|Initial DRC Elections Statement|
Goma, 29th November 2011
To help bring international awareness to the November 28th elections in the Democratic Republic of Congo, ECI leadership traveled to the region to witness the process and hear from the National Election Commission, election observers, youth, women, and independent media.
The Congolese people went to the polls yesterday to elect a new president and a new parliament. Early indications are that the turn out
was generally high with polling booths remaining open long after the official closing time of 5 pm. Eastern Congo Initiative (ECI) witnessed a high level of participation in the voting and celebrates along with the Congolese electorate as they nobly exercise their mandate to democratically elect their leaders at the local and national levels. We also recognize that in spite of great odds, voting day was largely peaceful in the East of the country.
The elections should be considered an achievement given the vast size of Congo, and the almost insurmountable constraints of terrain and climate. In many of Congo's remotest corners, people were able to vote on time with the necessary resources. The National Independent Electoral Commission (CENI) has achieved a striking feat, implementing a nationally organized election with limited support from the international community.
ECI celebrates the large-scale and rigorous task of observation carried out by an extraordinary number of Congolese, African and other international observers. Well-trained short- and long-term observers have proved invaluable in producing key documentation of the 2011 elections.
We are encouraged by the proactive and peaceful behavior of the voters in the process. However, ECI is concerned that throughout the country the voting process was compromised by allegations of fraud, targeted violence and a simple lack of capacity of CENI to implement elections that could be considered accessible, free and fair to the entire electorate.
Represented by ECI CEO Whitney Williams and Founding Member Cindy McCain, ECI witnessed first-hand in North Kivu province that many women were prevented or hindered from going to the polls. In a country where half of all women cannot read or write, the Electoral Commission and civil society have regrettably neglected the need to assist illiterate people in gaining access to the polls. In nearly all of the polling stations we visited yesterday, especially in rural districts, many women were clearly confused as they attempted to vote. In some places they were not aware they could be supported by a literate assistant, and many reported that they left the polling stations unable to vote. In some cases, they reported being encouraged to leave the polls but did not, instead staying for many hours hoping for the chance to cast their vote. Unfortunately, this shows that CENI did not adequately communicate the rights to illiterate voters and did not have the resources onsite to support the volume of voters with such needs.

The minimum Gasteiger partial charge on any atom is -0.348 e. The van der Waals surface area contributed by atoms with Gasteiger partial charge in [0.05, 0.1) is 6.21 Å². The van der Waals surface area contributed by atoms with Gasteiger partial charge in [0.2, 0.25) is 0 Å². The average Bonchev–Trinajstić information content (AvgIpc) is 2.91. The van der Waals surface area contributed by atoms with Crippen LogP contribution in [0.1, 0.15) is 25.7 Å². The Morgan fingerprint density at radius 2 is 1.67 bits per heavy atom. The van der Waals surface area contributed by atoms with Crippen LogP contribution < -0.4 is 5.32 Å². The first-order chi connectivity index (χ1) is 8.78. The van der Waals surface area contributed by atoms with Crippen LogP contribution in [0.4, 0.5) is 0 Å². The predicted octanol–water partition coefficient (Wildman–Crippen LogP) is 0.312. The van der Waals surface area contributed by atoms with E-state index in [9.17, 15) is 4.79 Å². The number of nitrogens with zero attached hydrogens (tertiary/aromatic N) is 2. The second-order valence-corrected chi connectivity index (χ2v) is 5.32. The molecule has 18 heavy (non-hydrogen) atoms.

We encourage the Congolese and international observation missions to investigate if there have been any organized efforts to disenfranchise women and illiterate voters during the 2011 elections.
ECI witnessed that CENI struggled to communicate key directives to its polling officers. It has been reported across the country that the names of many voters were omitted from the electoral rolls, effectively
disenfranchising eligible voters. This was despite instruction from CENI that they could vote regardless of the published electoral roll. This message was not communicated to many polling stations and people were turned away. In Butembo, for example, we learned that approximately 2,000 voters were turned away because their names were not on the electoral rolls.
As the Congolese people wait for the results of their election, it is time to consider what happens next. Fears of post-election violence are legitimate and ECI urges the political parties to accept the choice of the Congolese electorate, and calls on all parties to refrain from the use of violence to resolve political conflict.
ECI believes in Congolese solutions for Congolese challenges. The election is an important process, but now is the time for the international community to look beyond the election to support the building of strong, transparent, and democratic political parties and institutions in Congo. Whoever wins, the next DRC government will need the support of the international community as it takes the next pivotal democratic step, holding local elections in the spring. This elections process has shown that the Congolese people want their voices heard and that there is an overwhelming desire for good governance, security, economic opportunity, and social development.
In the face of so much adversity, DRC can seize this moment and move forward with creating a more secure future, a more equitable economy and an opportunity for its people to enjoy peace and prosperity. It is in the interest of all of us to support the Congo to realize these goals. People are hungry for change and exhausted by conflict.